During the last presidential race, the stereotype of Appalachia once again reared its ugly head. The national media could not resist taking repeated potshots at the last place they can slander without penalty. The region’s embracement of Hillary Clinton over Barrack Obama in the Democrat primaries had to be based upon racism, the media conclusion went, although many northern state and city polls showed that race was a determining factor at a higher rate there than in the mountains. The media tended to ignore the fact that whether black or white, if a voter primarily chooses a candidate based on race, that is racism. Candidate Obama’s biggest difficulty in Appalachia tended to be his liberal views about gun rights, questions about religion and Reverend Wright, and lingering doubts in the mountains that government can fix anything. In fact, our region has embraced many government interventions and programs, including Roosevelt’s New Deal, federal labor rights, and national mine safety and reclamation laws, to name a few. Like most Americans though, we are generally opposed to federal intervention and pork unless it helps us directly.
Throughout the Southwest Virginia region, the presence of litter affects not only the appearance of the landscape and the negative attitude of others toward those of us who live here, but it is also a deterrent to tourism and new industry. Although dramatic progress has been made over the past several years to clean up as well as to change attitudes and habits, litter and illegal dump sites continue to mar many roadways, mountainsides, and streams in our otherwise beautiful area.
Conservation Group Seeks Sponsors to Publish Educational Book about the Upper Tennessee Watershed in
The Virginia headwaters of the Upper Tennessee River consist of three river systems — the Holston, Clinch, and Powell — which together contain more species and varieties of plants and animals than any other watershed in continental North America. The heavily-forested and mountainous region contains 48 imperiled fish and mussel species, 21 of which are listed as federally endangered or threatened. The three rivers and their many tributaries are also essential to the health and well-being of people in the region and millions of citizens downstream. All three rivers are extensively used to supply public drinking water as well as recreation and wildlife habitat.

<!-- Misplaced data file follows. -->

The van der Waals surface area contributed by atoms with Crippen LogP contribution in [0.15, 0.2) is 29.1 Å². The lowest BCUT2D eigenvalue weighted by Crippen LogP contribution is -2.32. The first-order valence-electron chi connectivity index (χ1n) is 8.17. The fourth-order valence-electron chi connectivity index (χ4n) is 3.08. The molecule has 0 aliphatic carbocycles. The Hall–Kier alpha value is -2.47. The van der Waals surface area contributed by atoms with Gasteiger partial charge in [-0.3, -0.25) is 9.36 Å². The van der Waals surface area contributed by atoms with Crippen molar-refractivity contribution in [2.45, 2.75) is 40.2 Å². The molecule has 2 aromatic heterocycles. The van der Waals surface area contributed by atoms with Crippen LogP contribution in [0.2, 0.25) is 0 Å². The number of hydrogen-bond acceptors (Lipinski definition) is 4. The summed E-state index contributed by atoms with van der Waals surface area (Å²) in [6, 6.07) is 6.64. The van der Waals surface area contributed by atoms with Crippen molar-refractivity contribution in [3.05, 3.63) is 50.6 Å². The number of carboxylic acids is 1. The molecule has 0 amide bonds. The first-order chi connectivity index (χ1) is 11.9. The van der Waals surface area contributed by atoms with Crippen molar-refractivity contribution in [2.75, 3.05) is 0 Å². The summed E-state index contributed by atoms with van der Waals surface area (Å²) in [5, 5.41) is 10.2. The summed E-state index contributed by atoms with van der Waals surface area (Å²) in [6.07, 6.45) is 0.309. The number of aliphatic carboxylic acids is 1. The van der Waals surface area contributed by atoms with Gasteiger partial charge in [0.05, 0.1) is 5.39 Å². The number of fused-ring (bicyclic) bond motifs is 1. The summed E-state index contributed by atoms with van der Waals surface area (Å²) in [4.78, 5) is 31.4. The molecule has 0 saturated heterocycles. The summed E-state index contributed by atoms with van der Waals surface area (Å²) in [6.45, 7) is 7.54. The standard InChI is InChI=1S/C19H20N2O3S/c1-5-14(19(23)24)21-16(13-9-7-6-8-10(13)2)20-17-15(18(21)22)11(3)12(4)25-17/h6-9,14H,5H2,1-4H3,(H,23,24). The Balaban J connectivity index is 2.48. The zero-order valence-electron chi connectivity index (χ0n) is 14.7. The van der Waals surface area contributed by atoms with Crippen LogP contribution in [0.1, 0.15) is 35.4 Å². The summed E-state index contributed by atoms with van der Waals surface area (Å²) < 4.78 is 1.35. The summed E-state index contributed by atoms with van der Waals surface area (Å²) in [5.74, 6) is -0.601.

Hikers, bikers, and hunters of southwestern Virginia will be pleased to learn of the establishment of a new trail on Clinch Mountain tracing the border of Washington and Russell counties. The trail, open to foot traffic only, will be built in two stages.
Buchanan County’s supervisors, school board, industrial development authority, and private donors raised and pledged millions of dollars and provided two school buildings in downtown Grundy for the project. The Appalachian School of Law began to take shape during the next sixteen months. In August 1997, the Appalachian School of Law became the first higher education institution in the Virginia coalfields offering graduate or professional degrees when the Dean and 21 faculty and staff members welcomed its charter class of 71 full-time students, including 30 women and several minorities, to the new Grundy campus.
Only as we age and hone the art of looking at the world through the eyes of others do we have true insight. Such is the case for those of us that have not lived the terrible experience of war except through stories, movies, old photos, veterans, and graveyards.
Over thirty years ago, the Federal Surface Mining Act was signed into law by President Jimmy Carter. I was invited to attend the Rose Garden signing ceremony because of the work that I and many others had done to get the Act passed. When he signed the bill, President Carter complained that the bill had been “watered down” and said he hoped it would be a start for stronger laws to come.